CARBON CAPTURE PROJECTS: the top 5 secret characteristics

Carbon capture is set to play a key role in decarbonizing industrial sites across the world. But how far have we gotten and where are we headed? To understand the pace and scale of growth in different segments and regions, you’ll have to stay on top of carbon capture project development. 

With an overwhelming and growing amount of data available, staying on top is easier said than done. This data-driven overview presents the state of carbon capture in spring of 2024. We base our overview on data available in CaptureMap, and have deliberately added as little interpretation as possible on top of the data to stay close to the facts. We prefer to leave the interpretation to you. 

This article is the second of a three-part blog series, where we will tackle the following topics: 

  1. New projects – read here
  2. Capture capacity across segments – this article
  3. Projects pipeline and infrastructure – coming soon!

This second article is about how the capture capacity is developing across segments and emission sizes. Here we look into the distribution of capture capacity and how it strongly correlates with the CO2 emissions distribution of the facilities in our database. We also dive into the unsung heroes of capture projects, often forgotten in a CCUS context, but relevant in proving industry experience with capture. 

While a fair share of capture projects will announce their intended capture capacity, many do not. We have therefore taken a first stab at estimating what the real global capacity under development might be. Finally, let’s not forget about biogenic CO2, where we rely on CaptureMap’s well-developed overview of biogenic CO2 emissions and connect that to the development of capture projects. 

PS: We recommend reading the appendix to be clear on what we mean when we refer to different terms.

Most capture plants are relatively small, just like most CO2 emitters

Despite the potential for economy of scale, most installed capture plants are relatively small in terms of capacity, with half of the installed capacity below 200 000 tonnes CO2 per year. There are however large variations between plants, and on average, capture plants (both operating and in project) have a capacity of ca. 800 000 tonnes CO2 per year. This value has been relatively stable across project announcements since 2020.

This “long-tail” distribution of capture plants capacities (many small, few large) also reflects the distribution of CO2 emitters, with many emitters with emissions around or below 200 000 tonnes CO2 per year, and fewer emitters over a million tonnes per year.

Note: the data above is based on facility reporting of CO2 emissions in North America, Europe and Taiwan. Different countries and regions have different thresholds for reporting, and many sites below 10 000 tonnes CO2 per year are missing from the overview.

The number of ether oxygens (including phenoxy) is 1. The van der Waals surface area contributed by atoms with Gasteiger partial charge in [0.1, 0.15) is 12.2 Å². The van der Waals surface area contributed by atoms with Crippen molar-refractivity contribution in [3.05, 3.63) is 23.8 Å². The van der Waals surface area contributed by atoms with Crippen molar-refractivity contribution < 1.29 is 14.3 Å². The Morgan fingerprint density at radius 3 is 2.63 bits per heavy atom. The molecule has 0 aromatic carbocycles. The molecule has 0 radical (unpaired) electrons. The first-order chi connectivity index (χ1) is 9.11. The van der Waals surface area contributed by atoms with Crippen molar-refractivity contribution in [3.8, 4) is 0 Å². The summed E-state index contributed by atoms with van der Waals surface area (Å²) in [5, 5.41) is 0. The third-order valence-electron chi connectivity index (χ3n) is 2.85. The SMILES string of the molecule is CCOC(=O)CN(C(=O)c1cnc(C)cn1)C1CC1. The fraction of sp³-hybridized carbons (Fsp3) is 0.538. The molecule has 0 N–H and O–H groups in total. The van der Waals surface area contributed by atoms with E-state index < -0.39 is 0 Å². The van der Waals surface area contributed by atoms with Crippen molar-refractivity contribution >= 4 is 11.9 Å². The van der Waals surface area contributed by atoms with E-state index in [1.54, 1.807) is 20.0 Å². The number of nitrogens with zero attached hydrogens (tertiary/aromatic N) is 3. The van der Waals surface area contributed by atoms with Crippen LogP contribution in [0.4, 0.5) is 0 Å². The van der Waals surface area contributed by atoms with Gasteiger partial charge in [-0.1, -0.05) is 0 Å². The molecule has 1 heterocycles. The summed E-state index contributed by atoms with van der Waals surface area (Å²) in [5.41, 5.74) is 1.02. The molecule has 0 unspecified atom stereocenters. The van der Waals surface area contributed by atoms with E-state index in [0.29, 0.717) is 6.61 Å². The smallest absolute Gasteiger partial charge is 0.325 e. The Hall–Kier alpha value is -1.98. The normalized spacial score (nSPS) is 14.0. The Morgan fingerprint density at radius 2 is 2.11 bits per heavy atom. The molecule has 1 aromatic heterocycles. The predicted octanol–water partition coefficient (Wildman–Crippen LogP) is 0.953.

There is actually more carbon capture already operational than often reported

When talking about carbon capture, the same operating projects are often mentioned, like the two Norwegian capture facilities at Sleipner and Snøhvit/Hammerfest (gas processing), the Boundary Dam Power Station in Canada (post-combustion capture from coal power plant), or the Petra Nova Plant in Texas, USA (post-combustion from natural gas power plant that ran for a while, stopped and then started again). Those are large scale capture and sequestration projects which deserve attention to exemplify the functioning CCS projects already in place. However, they take the attention away from the hundreds of plants already operational around the world that capture CO2 from various industrial facilities and sell it for utilization or EOR.

A quick look at the US EPA data highlights for Supply of CO2 illustrates the point. It shows that the USA alone counted 117 industrial suppliers of CO2, capturing 18.1 million tonnes of CO2 per year in 2022. These are ethanol plants, natural gas processing plants, ammonia factories, refineries, but also paper mills, breweries, distilleries and others.

Source: US EPA data highlights for Supply of CO2

The market seems to go away from rigid source-to-sink large CCS projects, to increasingly flexible value chains, sometimes combining sequestration and utilization, and sharing transport and storage infrastructure. As a consequence, the lines get blurred between the conventional industrial capture of CO2 for industrial purposes, and the capture of CO2 for emissions reductions purposes. The same facilities that today capture the CO2 and sell it to the food and beverage industries, may tomorrow decide to sequester the CO2 if the business case for doing so is better.

We therefore map as many as possible of the existing capture projects, and categorize the fate of their CO2 according to what they disclose. The result? When others report 40 to 50 operational capture plants around the world, we can document more than 230 plants already capturing CO2, and the count keeps on growing the more we look.

Most project overviews probably also underestimate the total capture capacities in project

Not all project announcements are equal in terms of details provided by the companies involved. Sometimes key elements of projects are not communicated publicly, making it difficult to build a complete overview of the market at any moment in time.